Recently my friend Michelle was concerned about a professional conference she was planning to attend with her husband, a veterinarian. She has no background in veterinary science, so she did not think she would be able to effectively communicate with the people at the conference. I asked her why she thought she had to use technical jargon when she spoke to the other conference attendees. She responded that she wanted them to think well of her. Michelle is a warm, caring individual who is genuinely interested in others. I assured her that she could effectively relate to the people she met by asking them questions about themselves and their businesses instead of trying to impress them with her knowledge of veterinary science.
Many people, especially in business situations, are very concerned about what they say to others. Before an event, they might even think of things to say about themselves so others will perceive them in a positive light. They try to dazzle people with stories about their successes hoping this will impress them. What they may not realize is that most of us are not that interested in the accomplishments of other people. We are, however, very interested in our own achievements and we relish the opportunity to describe them (often in great detail) to anyone who will lend an ear. Unfortunately, we don't usually get the chance to do so because most people are more interested in talking than listening.
Listening is an under appreciated aspect of communication. When you carefully listen to others, you impress them in ways that talking can never accomplish. You are letting them know you care about them and they appreciate it. How many people have come up to you lately and said, "You're listening to me too intently. You're valuing what I say too much. You're making me feel too good, so stop it now!" I don't think you've had a long line of people with this complaint and I doubt that you ever will. People are starving for the attention that conscious listening can give. These people include prospects, clients, supervisors, co-workers, family and friends.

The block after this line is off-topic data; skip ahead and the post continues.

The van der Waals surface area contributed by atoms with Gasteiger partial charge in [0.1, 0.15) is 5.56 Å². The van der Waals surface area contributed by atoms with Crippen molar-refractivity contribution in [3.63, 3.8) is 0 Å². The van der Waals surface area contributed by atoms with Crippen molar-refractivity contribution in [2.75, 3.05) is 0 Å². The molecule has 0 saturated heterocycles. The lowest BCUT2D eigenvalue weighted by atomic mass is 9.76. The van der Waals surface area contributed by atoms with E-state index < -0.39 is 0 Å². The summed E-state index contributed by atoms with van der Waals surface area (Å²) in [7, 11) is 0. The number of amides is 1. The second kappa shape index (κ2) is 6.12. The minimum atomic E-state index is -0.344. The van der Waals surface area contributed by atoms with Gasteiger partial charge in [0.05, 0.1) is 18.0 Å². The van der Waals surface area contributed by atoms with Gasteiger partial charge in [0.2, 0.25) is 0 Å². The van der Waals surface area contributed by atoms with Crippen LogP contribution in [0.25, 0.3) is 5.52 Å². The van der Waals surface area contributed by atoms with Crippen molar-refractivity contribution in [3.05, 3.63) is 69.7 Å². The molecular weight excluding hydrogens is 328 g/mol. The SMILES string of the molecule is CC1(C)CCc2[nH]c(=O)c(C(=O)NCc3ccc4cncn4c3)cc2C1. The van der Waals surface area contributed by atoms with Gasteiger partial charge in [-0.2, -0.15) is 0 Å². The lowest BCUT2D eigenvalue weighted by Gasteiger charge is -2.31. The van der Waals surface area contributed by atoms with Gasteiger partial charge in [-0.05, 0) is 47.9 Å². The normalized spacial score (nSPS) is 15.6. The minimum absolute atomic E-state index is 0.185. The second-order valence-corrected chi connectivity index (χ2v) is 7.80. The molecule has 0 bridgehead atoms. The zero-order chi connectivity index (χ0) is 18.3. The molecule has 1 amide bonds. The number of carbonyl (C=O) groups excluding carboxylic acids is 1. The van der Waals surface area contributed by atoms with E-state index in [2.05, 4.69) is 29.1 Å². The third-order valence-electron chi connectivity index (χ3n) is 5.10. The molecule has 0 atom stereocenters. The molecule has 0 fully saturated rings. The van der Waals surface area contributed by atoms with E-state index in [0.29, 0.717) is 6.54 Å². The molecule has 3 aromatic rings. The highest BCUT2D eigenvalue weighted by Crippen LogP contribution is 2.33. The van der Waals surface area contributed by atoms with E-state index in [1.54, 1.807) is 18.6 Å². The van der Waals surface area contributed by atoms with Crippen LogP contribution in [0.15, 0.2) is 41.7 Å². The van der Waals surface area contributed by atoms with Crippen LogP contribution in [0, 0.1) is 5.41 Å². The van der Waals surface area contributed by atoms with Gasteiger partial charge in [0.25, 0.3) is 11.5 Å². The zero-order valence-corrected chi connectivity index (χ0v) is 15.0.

Most people are so unaccustomed to being listened to that when someone takes the time to do so, they are often amazed. My friend Sandy is a professional coach. She listens carefully to what her clients say about their fears, hopes, and dreams. When she relates back to them what they have just said, they will often respond "How did you know that? You're so intuitive. You have such great people skills." They attribute Sandy's comments to the fact that she must be a tremendously talented coach to be able to know them so well when, in fact, all she did was listen.
The key to being an outstanding communicator is not so much the words of wisdom that come out of your mouth, but how well you listen to the words of wisdom that come out of the mouths of others. As for Michelle, she listened intently to the people that she met at the conference and soon had them eating out of her hand.
About The Author
Della Menechella is a speaker, author, and trainer who inspires people to achieve greater success from the inside out. She is a contributing author to Thriving in the Midst of Change and the author of the videotape The Twelve Commandments of Goal Setting. She can be reached at email@example.com. Subscribe to free Peak Performance Pointers e-zine – send blank e-mail to mailto:firstname.lastname@example.org.